After losing her father unexpectedly to heart attack, Macy struggles with her grief and her identity. She strives to be perfect, but soon realizes that this fake perfection isn’t what makes her happy. And perhaps, she’ll have to take some risks to find true happiness.
*I’ve had a fierce moral struggle with purchasing eBooks from Amazon. However, I have a bunch of eBooks that I purchased before I started boycotting. And I’ve decided to read those, since I already paid for them.
I’ve been wanting to read something by Sarah Dessen since I saw her speak at the 2011 National Book Festival in DC. She was just so adorable. Below is a picture showing her adorableness:
What I Loved:
Characterization: There are some really memorable characters, but most of all the characters felt very real to me. Kristy with her spunky personality, Monica with her limited conversation skills, Bert with his post-apocalyptic obsession, and Delia the pregnant caterer on the edge of disaster. Most of all, my favorite character was Wes, and not just because he was the hunky romantic lead (though that helped). I was pleasantly surprised by Wes’ character because he is a welder/metalworker/artist! Was not expecting that hobby in this book! I’m writing a character with the same occupation for my own novel right now, which gave me quite a soft spot for him. I also really liked the Truth game that Macy and Wes play together because it’s sort of like a game I’ve played with guys I’m dating. And I think it helped show the two characters taking time to get to know each other, and not just highlighting the physical chemistry that is often associated with quick, teen romance.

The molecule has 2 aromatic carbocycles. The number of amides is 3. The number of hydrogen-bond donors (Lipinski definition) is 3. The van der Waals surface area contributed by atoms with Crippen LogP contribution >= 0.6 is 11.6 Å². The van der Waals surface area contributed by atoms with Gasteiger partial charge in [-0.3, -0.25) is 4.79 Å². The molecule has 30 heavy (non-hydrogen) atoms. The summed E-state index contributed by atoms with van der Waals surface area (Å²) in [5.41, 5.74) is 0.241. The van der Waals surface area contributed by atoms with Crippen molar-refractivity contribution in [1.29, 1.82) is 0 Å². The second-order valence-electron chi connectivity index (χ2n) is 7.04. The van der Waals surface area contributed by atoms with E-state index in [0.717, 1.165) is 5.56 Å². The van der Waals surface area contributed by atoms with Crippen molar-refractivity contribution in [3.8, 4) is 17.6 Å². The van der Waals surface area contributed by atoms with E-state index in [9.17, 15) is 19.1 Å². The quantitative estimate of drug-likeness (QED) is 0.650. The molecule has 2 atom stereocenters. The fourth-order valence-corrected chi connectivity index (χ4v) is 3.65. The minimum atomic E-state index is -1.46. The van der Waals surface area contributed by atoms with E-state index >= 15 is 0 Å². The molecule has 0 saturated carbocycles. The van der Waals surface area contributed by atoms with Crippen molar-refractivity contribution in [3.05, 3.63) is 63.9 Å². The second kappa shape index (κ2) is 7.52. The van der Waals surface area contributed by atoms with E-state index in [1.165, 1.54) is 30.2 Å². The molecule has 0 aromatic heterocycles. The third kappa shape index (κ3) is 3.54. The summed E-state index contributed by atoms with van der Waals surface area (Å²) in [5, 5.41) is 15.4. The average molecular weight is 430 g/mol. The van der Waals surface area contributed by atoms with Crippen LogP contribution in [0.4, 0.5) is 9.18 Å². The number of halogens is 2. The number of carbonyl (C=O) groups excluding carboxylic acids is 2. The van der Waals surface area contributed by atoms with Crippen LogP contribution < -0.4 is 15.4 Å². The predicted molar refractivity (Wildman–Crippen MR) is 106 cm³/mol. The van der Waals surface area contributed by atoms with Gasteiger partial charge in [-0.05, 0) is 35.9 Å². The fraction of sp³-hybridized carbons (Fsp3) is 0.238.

Emotion: Sarah Dessen is an expert at the emotional journey. This is something I really struggle with plot-wise, and I could probably benefit with reading more of her books and breaking down how she takes her characters on these emotional journeys. The core of the emotional journey was definitely between Macy and her mother, and this mother/daughter relationship was well-done with the right young adult issues at its core. Communication between mother and daughter is something a lot of teens struggle with, and I think Dessen handled this theme beautifully.
Heavy Flashback in Exposition: The book had an incredibly slow start due to all the flashbacks concerning Macy’s dad. I realize that the flashbacks were essential to setting up Macy’s character, but I wonder if they could have been executed in a way that didn’t bog down the beginning of the novel.
Heavy Description: There were whole pages of description that I sort of just skimmed. I have a low tolerance for description. I think a few well-worded sentences or no more than three descriptive details is enough, and then you allow the reader to fill in the rest based on the mood you’ve created. But that’s my personal taste.
At first I struggled to get into the book because realistic fiction isn’t really my genre and the beginning of the book is heavy with flashbacks and description. HOWEVER, I definitely got into the book with time and can say I enjoyed it and will read another by Sarah Dessen. Four Stars.